Monday, March 2, 2020

Yet another simple argument for incompatibilism

  1. If you have always done the morally best you could, you are not culpable for anything.

  2. If determinism is true, you have always done the only thing you could.

  3. When you do the only thing you can, you do the morally best you can.

  4. So, if determinism is true, you are not culpable for anything.

19 comments:

Michael Gonzalez said...

I think this is a perfect and concise defeater of Compatibilism. I wish it weren't necessary, and people could realize that the determinism or indeterminism of Physics has little to do with the voluntary actions of living, animate creatures; but if we must play within their conceptually muddled sandbox, then this kind of argument definitely makes clear that Compatibilism is hopeless.

Alexander R Pruss said...

It occurs to me, too, that you can replace "best" by "worst" and "culpable" by "praiseworthy" and the argument also works.

Alexander R Pruss said...

Or at least it works for beings that aren't self-existent.

Walter Van den Acker said...

Alex

Of course it follows from determinism that, ultimately, you are not culpable of anything.

But why should we care about ultimate culpability?

Michael Gonzalez said...

Walter:

Why add "ultimate"? If Pruss' argument is sound, then on determinism we are not culpable at all, for anything. How can you have a moral theory on which no one is ever culpable (or, for that matter, praiseworthy) for anything?

El Gerente said...

Yes, who cares about ultimate? You can just take one single action and apply this to it, or a collection of say, 5 actions.

Red said...

I think 2 is false unless a global determinism is true.

Walter Van den Acker said...

Michael

It's actually very easy to have a moral theory on which no one is ever culpable.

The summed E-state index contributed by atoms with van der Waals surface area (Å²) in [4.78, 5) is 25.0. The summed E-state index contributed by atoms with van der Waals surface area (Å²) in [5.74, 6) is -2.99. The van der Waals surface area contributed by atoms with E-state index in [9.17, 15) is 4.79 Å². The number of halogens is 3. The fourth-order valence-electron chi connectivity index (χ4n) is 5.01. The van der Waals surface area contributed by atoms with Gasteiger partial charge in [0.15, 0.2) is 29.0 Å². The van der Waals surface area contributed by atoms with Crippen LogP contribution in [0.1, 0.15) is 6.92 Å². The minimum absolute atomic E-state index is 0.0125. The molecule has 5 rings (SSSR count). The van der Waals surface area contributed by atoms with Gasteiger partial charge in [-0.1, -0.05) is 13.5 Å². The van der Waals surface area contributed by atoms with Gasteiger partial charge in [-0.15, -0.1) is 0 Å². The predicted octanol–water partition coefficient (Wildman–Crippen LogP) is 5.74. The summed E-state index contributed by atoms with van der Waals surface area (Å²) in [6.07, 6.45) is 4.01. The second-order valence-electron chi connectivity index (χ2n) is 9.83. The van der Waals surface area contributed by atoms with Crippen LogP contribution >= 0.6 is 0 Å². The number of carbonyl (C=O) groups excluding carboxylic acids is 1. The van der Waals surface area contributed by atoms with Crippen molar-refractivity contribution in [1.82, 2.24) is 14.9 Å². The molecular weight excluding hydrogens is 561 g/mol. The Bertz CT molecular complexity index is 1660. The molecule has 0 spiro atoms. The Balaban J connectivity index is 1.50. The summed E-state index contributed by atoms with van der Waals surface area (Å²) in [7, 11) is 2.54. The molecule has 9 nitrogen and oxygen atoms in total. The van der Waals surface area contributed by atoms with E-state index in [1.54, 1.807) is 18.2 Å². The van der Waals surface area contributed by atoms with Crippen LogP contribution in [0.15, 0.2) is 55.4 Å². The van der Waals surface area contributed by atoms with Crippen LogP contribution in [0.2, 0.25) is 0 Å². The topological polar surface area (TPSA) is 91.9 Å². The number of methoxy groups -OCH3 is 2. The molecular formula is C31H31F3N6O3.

If action X is good, then doing action X is good. If action y is evil, the doing Y is evil.
Simple as that.

Michael Gonzalez said...

Walter,

That only suffices for moral value; it leaves out moral duty and moral accountability completely. It is insufficient.

Walter Van den Acker said...

Michael

I have no use for moral duties and accountability.

Michael Gonzalez said...

Walter: Whether you have use for them personally or not, any moral theory without them is incomplete. Indeed, I think you smuggle in duty when you say "if X is good, then doing X is good; if X is bad, then doing X is bad". That statement is either empty or it equivocates on value-type and duty-type meanings of "good" and "bad" in order to smuggle in duties.

In other words, you know very well that "X is good" does not entail that "doing X is right", because we are often presented with several "good" options, and so it cannot be the "right" thing to pick any one of them (e.g. it is good to save people from fires and it is good to heal injured people, but a young man would need to pick either a career in firefighting or a career in medicine; not both). This is the problem of duty. But, you can't get around that by leaving out "right" and just using "good" in two different ways.

Walter Van den Acker said...

Michael

I do not smuggle in duty at all. X is good means that doing X is good. In the case of the young man, both his options are good, so none of them is 'right' (or both are).
It's simply a matter of definitions. If libertarian free will is coherent, I can choose to do Y instead of X, and if Y is bad, then I have made a bad choice.